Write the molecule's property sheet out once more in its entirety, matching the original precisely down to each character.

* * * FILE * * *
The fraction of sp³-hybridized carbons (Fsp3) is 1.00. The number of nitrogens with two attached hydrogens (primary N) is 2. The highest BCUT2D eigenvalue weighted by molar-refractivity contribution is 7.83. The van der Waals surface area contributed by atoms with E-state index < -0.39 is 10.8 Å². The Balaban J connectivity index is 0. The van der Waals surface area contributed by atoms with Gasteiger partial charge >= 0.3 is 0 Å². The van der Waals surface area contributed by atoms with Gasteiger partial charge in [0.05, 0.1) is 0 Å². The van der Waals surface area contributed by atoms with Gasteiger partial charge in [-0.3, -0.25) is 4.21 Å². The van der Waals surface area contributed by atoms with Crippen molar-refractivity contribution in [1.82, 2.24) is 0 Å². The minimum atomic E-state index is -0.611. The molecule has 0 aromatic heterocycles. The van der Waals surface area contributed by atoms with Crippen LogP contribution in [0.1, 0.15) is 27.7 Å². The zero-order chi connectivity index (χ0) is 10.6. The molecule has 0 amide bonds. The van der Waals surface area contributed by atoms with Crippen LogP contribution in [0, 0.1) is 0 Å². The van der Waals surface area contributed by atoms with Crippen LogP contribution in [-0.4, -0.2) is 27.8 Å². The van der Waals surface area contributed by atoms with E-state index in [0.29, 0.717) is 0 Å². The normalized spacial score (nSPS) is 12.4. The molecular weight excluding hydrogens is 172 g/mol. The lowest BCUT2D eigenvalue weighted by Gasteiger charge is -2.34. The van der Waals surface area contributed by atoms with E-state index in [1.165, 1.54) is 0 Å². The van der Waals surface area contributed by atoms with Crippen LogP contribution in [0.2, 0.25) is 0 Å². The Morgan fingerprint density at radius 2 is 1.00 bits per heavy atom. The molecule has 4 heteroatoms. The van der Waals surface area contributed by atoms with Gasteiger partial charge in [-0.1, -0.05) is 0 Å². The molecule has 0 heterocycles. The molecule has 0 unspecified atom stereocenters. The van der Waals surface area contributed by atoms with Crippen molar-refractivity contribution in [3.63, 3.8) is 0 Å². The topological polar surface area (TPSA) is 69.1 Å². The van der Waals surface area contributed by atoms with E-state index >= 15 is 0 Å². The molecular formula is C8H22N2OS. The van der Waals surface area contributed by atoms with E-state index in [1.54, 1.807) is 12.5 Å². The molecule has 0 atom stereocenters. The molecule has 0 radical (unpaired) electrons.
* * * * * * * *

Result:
The fraction of sp³-hybridized carbons (Fsp3) is 1.00. The number of nitrogens with two attached hydrogens (primary N) is 2. The highest BCUT2D eigenvalue weighted by molar-refractivity contribution is 7.83. The van der Waals surface area contributed by atoms with E-state index < -0.39 is 10.8 Å². The Balaban J connectivity index is 0. The van der Waals surface area contributed by atoms with Gasteiger partial charge >= 0.3 is 0 Å². The van der Waals surface area contributed by atoms with Gasteiger partial charge in [0.05, 0.1) is 0 Å². The van der Waals surface area contributed by atoms with Gasteiger partial charge in [-0.3, -0.25) is 4.21 Å². The van der Waals surface area contributed by atoms with Crippen molar-refractivity contribution in [1.82, 2.24) is 0 Å². The minimum atomic E-state index is -0.611. The molecule has 0 aromatic heterocycles. The van der Waals surface area contributed by atoms with Crippen LogP contribution in [0.1, 0.15) is 27.7 Å². The zero-order chi connectivity index (χ0) is 10.6. The molecule has 0 amide bonds. The van der Waals surface area contributed by atoms with Crippen LogP contribution in [0, 0.1) is 0 Å². The van der Waals surface area contributed by atoms with Crippen LogP contribution in [-0.4, -0.2) is 27.8 Å². The van der Waals surface area contributed by atoms with E-state index in [0.29, 0.717) is 0 Å². The normalized spacial score (nSPS) is 12.4. The molecular weight excluding hydrogens is 172 g/mol. The lowest BCUT2D eigenvalue weighted by Gasteiger charge is -2.34. The van der Waals surface area contributed by atoms with E-state index in [1.165, 1.54) is 0 Å². The van der Waals surface area contributed by atoms with Crippen LogP contribution in [0.2, 0.25) is 0 Å². The Morgan fingerprint density at radius 2 is 1.00 bits per heavy atom. The molecule has 4 heteroatoms. The van der Waals surface area contributed by atoms with Gasteiger partial charge in [-0.1, -0.05) is 0 Å². The molecule has 0 heterocycles. The molecule has 0 unspecified atom stereocenters. The van der Waals surface area contributed by atoms with Crippen molar-refractivity contribution in [3.63, 3.8) is 0 Å². The topological polar surface area (TPSA) is 69.1 Å². The van der Waals surface area contributed by atoms with E-state index >= 15 is 0 Å². The molecular formula is C8H22N2OS. The van der Waals surface area contributed by atoms with E-state index in [1.54, 1.807) is 12.5 Å². The molecule has 0 atom stereocenters. The molecule has 0 radical (unpaired) electrons.